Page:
Anno m.d.xv. kl. Martii. (mars 1515).
Folio [335 x 230 mm] composed of 232 ll. under the signatures A-QQ, including the frontispiece (only the ll. 4 to 73, containing the first 5 books of the Annals, are numbered) and 10 ll. Half-calf over wooden boards, spine ribbed, remains of ties, “Cornelius Tacitus” calligraphed in brown ink on the lower edge. Strictly contemporary binding.
Editio princeps of Tacitus’ Annals, “the greatest painter of Ancient history” (Jean Racine). References: Norton, Italian printers 1501-1520, p. 99: “Guillereti’s first work after the end of the partnership [J. Besicken] was his most important, the edition of Tacitus of 1 march 1515.
Precious copy printed on large paper with huge margins: 331 mm high.
“The first six books of the Annals survive in a single manuscript [it] was taken to Rome and came into the possession of Pope Leo X. Leo gave it to Filippo Beroaldo the Younger who used it to produce an impressive edition princeps in 1515” (R.J. Tarrant, in Texts and Transmission, 1983, pp. 406-07).
“This precious edition is considered as an editio princeps because it is the first one to contain the first five books of the Annals.” (Brunet, V, 633).
“First edition containing the first five books of the Annals” (Deschamps II – 719)
This first edition allowed Chateaubriand to reach the pinnacle of French literature: “When in the silence of abjection, the only sounds that can be heard are the chains of slaves and the voice of the collaborator, when everything trembles before the tyrant, when it is as dangerous to curry his favour as to merit his disgrace, the historian appears, charged with the vengeance of the peoples. Nero prospered in vain, for Tacitus was already born during the Empire” (Chateaubriand).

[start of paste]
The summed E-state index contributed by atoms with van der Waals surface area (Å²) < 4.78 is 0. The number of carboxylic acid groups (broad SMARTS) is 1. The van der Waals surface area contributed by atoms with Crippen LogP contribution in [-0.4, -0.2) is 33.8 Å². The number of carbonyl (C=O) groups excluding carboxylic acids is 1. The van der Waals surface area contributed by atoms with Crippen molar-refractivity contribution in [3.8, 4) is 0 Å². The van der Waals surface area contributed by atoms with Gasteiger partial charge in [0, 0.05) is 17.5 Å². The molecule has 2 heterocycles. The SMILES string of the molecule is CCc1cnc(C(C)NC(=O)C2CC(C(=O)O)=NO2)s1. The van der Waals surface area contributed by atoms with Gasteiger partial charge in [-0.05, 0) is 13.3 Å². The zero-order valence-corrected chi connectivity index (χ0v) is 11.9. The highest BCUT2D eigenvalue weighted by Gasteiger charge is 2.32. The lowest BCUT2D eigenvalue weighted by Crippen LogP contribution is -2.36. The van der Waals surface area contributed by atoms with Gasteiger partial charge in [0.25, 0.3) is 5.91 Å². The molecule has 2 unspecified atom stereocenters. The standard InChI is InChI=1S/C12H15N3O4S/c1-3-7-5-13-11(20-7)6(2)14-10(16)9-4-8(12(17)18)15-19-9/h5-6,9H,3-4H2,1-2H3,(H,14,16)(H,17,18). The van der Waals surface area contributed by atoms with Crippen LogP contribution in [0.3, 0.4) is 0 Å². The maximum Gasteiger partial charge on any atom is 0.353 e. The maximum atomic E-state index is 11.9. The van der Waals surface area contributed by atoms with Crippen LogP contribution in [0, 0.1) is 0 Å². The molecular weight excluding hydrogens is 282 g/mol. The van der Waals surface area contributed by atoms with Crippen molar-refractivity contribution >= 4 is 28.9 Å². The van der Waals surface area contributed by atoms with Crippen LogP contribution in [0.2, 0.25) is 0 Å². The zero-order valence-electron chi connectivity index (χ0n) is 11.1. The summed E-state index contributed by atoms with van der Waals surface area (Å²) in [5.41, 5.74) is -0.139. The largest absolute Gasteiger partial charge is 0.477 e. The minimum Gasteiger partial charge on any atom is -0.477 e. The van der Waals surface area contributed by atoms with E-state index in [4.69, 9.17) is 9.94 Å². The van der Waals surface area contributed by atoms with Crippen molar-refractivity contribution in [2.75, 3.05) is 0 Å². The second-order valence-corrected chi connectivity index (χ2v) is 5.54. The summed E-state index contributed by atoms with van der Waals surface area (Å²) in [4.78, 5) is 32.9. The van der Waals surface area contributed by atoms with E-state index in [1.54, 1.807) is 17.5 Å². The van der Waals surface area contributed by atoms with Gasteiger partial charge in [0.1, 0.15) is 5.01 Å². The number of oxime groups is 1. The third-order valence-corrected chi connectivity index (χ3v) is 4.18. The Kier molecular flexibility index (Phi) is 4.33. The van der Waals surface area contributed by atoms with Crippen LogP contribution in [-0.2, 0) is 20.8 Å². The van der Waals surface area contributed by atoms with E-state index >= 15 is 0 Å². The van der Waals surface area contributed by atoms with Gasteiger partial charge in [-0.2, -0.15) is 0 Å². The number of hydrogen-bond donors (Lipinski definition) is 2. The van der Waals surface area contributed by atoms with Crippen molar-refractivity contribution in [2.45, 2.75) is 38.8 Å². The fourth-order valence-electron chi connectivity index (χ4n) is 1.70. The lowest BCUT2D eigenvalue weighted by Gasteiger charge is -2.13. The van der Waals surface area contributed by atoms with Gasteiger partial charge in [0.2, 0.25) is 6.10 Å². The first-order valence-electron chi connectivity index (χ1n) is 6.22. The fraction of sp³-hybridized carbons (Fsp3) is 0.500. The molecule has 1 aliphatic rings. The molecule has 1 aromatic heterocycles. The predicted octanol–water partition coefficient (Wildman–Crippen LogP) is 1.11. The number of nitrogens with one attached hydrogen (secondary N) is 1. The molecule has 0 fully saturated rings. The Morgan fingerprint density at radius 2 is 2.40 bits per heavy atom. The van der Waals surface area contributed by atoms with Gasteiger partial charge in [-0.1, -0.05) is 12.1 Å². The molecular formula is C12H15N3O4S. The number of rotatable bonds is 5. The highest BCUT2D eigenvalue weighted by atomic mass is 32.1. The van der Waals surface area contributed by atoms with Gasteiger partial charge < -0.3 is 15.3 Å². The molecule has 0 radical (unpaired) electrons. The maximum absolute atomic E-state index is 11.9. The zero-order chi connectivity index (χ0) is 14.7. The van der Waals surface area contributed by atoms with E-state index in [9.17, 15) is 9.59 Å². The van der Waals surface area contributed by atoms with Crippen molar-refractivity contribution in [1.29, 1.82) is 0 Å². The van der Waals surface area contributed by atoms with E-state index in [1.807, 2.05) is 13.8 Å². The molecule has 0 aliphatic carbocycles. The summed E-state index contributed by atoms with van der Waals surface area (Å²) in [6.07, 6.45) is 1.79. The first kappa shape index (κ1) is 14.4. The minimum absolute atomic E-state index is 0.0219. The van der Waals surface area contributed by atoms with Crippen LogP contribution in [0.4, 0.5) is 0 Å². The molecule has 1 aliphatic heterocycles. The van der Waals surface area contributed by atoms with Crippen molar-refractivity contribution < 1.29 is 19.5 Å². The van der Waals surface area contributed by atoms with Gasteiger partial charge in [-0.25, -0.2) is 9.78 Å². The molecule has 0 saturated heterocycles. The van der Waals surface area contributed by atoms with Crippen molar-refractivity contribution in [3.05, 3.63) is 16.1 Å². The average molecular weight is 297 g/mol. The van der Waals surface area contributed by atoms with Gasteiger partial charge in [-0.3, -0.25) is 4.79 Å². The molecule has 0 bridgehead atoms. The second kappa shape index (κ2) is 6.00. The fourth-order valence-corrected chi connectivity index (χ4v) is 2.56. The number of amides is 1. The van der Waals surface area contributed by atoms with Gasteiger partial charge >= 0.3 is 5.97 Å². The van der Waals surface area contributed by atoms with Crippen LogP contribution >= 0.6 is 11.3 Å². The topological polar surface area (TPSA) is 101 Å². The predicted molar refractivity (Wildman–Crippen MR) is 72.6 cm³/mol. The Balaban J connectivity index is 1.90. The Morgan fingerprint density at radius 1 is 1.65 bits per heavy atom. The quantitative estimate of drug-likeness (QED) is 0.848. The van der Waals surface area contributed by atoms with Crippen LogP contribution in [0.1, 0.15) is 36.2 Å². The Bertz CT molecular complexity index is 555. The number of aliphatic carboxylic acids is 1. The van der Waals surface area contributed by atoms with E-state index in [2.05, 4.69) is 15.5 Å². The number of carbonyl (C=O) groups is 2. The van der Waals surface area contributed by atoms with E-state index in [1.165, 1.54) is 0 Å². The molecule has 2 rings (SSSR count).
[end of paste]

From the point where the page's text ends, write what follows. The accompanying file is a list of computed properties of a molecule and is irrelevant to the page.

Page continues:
Besides the preliminary leaves (dedication to Pope Leo x, Beroalde to the reader “Franciscus Puteolanus lacobo Antiquario ducali Secretario…” and, at the end of the work, a letter by Pope Leo x to Beroalde), this volume contains the Historiae and/or Annals books i-v, xi-xxi, the Vita Agricolae, De situ et moribus Germaniae, an the Dialogus an sui saeculi oratores antiquioribus et quare concedant. Errata after the first 5 books. On the recto of the last leaf: errata, register and colophon and, on the verso: Pope Leo X’s arms.
The editor, Philippe Beroalde the young (F. Beroalde the elder’s nephew, 1453-1505) was born in 1472; he was Pope Leo X’s librarian [Giovanni de’ Medici], author of Latin poems, and finally professor in Bologna then in the Sapienza Univeristy of Rome. But his title of glory is to have printed the editio princeps of the first books of Tacitus’ Annals after the discovery of the manuscript in the abbey of Corvey (founded in 822, near Paderborn, by monks from Corbie in Picardy). Beroalde died in 1518. Pope Leo X had put envoys in charge of bringing him precious books and manuscripts. It was a priest from the diocese of Liege, Jean Heitmers who, unscrupulous on the means, extorted from the Corvey monastery a highly valuable manuscript since it contained the first five books of Tacitus’ Annals that could not have been found until this moment. “Pope Leo X had so little scruple regarding the provenance of this treasure, writes Pastor, that in one of his reports given to Heitmers, he simply speaks of the manuscript theft which, according to him, after being into many different hands, has finally come into his possession and, to comfort the abbey, he adds ‘We have sent a copy of the corrected and printed book with a fine binding, to the abbot and the monks, to take the place of the stolen manuscript in the library.’ ”(H. Elie, “Etienne Guillery”, Gutenberg Jahrbuch, 1932 et 1942-1947).